He wonders if the young man might be a Broadway star who is familiar with the famous musical or if, perhaps, he’s a movie star who has seen the classic 1942 film about Cohan, Yankee Doodle Dandy, in which James Cagney sings the song.

The young woman wearing the Foster Grants seems hurt that her male companion is flirting a bit too conspicuously with the pretty waitress. She leans over and speaks to him in a voice that’s low, but clearly intended to be loud enough for the waitress to overhear.


“Keep the home-fires burning.”

The old man hears her, too, and recalls that those words come from song that was popular during World War I. (Lyrics by Lena Guilbert Ford, music by Ivor Novello. First published as sheet music under the title “‘Till the Boys Come Home” on October 8, 1914, later retitled and better known as “Keep the Home-fires Burning.”)

The handsome young man frowns and seems annoyed that someone would try to rein in his behavior and tell him what to do. He pushes his chair back, stands up a bit unsteadily, and says in an angry tone.


“I am not a number – I am a free man!”

The old man is surprised to hear the young man quoting a line from a TV series he enjoyed in the late 1960s: The Prisoner, starring Patrick McGoohan. (The line was used in the opening segment of each episode starting with the show’s second episode, “The Chimes of Big Ben,” which originally aired in the UK on ITV on October 8, 1967.)

The angry young man stalks off, leaving the beautiful young woman in tears.

The older man feels sorry for her and recalls a line spoken by the character Puck in William Shakespeare’s play A Midsummer Night’s Dream, which was entered into the Stationers’ Register (England’s early version of a Copyright Office) in London on October 8, 1600.

We hear what the old man is thinking as a voiceover.


“Lord, what fools these mortals be!”


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Related reading, listening and watching…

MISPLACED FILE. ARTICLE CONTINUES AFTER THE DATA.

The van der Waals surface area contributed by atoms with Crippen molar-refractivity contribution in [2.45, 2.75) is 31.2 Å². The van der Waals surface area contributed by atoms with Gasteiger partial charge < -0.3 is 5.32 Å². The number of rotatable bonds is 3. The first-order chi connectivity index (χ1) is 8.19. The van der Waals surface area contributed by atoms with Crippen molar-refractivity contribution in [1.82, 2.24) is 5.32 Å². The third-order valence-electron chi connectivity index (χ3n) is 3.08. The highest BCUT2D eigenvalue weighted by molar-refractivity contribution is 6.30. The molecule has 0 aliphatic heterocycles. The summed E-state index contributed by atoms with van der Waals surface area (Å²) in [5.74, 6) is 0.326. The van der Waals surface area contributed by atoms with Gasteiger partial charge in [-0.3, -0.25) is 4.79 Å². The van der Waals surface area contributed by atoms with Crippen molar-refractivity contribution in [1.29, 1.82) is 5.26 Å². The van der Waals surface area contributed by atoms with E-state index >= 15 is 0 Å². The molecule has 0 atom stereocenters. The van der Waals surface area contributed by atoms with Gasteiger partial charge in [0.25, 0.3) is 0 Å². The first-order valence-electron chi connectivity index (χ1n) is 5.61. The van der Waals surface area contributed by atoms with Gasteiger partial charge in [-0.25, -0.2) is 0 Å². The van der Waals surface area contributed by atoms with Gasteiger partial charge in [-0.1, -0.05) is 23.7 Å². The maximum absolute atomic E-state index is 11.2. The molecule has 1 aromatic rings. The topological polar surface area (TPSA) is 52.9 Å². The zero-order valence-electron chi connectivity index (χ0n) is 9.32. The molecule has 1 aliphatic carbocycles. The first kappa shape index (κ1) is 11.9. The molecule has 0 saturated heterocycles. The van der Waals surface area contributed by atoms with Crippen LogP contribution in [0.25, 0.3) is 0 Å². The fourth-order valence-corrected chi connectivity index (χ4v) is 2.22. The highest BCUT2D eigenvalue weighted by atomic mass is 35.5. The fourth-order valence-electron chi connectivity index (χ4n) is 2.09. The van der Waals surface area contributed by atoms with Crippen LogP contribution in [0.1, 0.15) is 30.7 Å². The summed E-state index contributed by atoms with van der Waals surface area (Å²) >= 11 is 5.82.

October 06, 2014

Mae West was very good at being bad…

Mae West (1893-1980) was like Marilyn Monroe, Madonna and Dorothy Parker all combined in one package.

She was sensuous, smart and funny. She was a singer, actor, playwright and screenwriter – and a genius at generating and capitalizing on sex-related controversy.

Indeed, the first play she starred in on Broadway (which she also wrote under the pen name “Jane Mast,” produced and directed) was titled Sex (1926).

Sex scandalized the prudes and censors of the day, got Mae arrested for “obscenity” and made her one of the hottest and most sought after celebrities in the country.

She moved on from being a stage superstar in the Roaring Twenties to film superstardom in the Thirties.

Among her most famous and most quoted films was I’m No Angel, which was released in the U.S. on October 6, 1933.

It was West’s second hit film with Cary Grant as her leading man.

Their first film together, released earlier that year, was She Done Him Wrong.

In that one, Mae purred the famed line: “Why don't you come up sometime and see me?” – which is usually misquoted as “Why don't you come up and see me sometime?”

In I’m No Angel, West plays a man-hustling, lion-taming circus star, who likes to “find ‘em, fool ‘em and forget ‘em” – until she falls in love with Cary Grant.

You probably know some or all of Mae West’s most famous lines in I’m No Angel even if you haven’t seen it. The most quoted quips from the film include:

“I’ve been things and seen places.”

“Oh, Beulah...Peel me a grape.”

“When I’m good, I’m very good. But when I’m bad, I’m better.”

“It’s not the men in your life that counts, it’s the life in your men.”

Near the end of I’m No Angel, West also gives a sly, self referential nod to her misquoted line from She Done Him Wrong by saying: “And don't forget. Come up and see me sometime.”

Here are some of the other famous quotes and phrases linked to October 6: